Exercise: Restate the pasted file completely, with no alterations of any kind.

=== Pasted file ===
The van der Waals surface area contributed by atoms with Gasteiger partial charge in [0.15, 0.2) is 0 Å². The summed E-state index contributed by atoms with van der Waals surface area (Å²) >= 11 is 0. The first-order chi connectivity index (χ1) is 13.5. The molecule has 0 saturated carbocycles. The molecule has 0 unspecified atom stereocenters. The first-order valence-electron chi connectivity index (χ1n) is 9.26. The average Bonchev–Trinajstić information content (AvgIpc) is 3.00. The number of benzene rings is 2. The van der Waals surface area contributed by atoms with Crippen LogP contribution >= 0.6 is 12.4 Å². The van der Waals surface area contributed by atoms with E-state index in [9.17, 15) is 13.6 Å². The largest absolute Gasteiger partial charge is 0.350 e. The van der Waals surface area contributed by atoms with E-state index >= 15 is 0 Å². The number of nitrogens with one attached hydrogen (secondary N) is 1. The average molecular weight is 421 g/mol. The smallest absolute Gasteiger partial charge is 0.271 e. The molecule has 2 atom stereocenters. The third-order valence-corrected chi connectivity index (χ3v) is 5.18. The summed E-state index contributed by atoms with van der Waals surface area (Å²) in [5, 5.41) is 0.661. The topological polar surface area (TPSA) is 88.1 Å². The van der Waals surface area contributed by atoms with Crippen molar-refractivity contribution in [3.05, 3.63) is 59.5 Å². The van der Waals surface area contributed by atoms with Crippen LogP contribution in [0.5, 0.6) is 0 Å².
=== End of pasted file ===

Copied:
The van der Waals surface area contributed by atoms with Gasteiger partial charge in [0.15, 0.2) is 0 Å². The summed E-state index contributed by atoms with van der Waals surface area (Å²) >= 11 is 0. The first-order chi connectivity index (χ1) is 13.5. The molecule has 0 saturated carbocycles. The molecule has 0 unspecified atom stereocenters. The first-order valence-electron chi connectivity index (χ1n) is 9.26. The average Bonchev–Trinajstić information content (AvgIpc) is 3.00. The number of benzene rings is 2. The van der Waals surface area contributed by atoms with Crippen LogP contribution >= 0.6 is 12.4 Å². The van der Waals surface area contributed by atoms with E-state index in [9.17, 15) is 13.6 Å². The largest absolute Gasteiger partial charge is 0.350 e. The van der Waals surface area contributed by atoms with E-state index >= 15 is 0 Å². The number of nitrogens with one attached hydrogen (secondary N) is 1. The average molecular weight is 421 g/mol. The smallest absolute Gasteiger partial charge is 0.271 e. The molecule has 2 atom stereocenters. The third-order valence-corrected chi connectivity index (χ3v) is 5.18. The summed E-state index contributed by atoms with van der Waals surface area (Å²) in [5, 5.41) is 0.661. The topological polar surface area (TPSA) is 88.1 Å². The van der Waals surface area contributed by atoms with Crippen molar-refractivity contribution in [3.05, 3.63) is 59.5 Å². The van der Waals surface area contributed by atoms with Crippen LogP contribution in [0.5, 0.6) is 0 Å².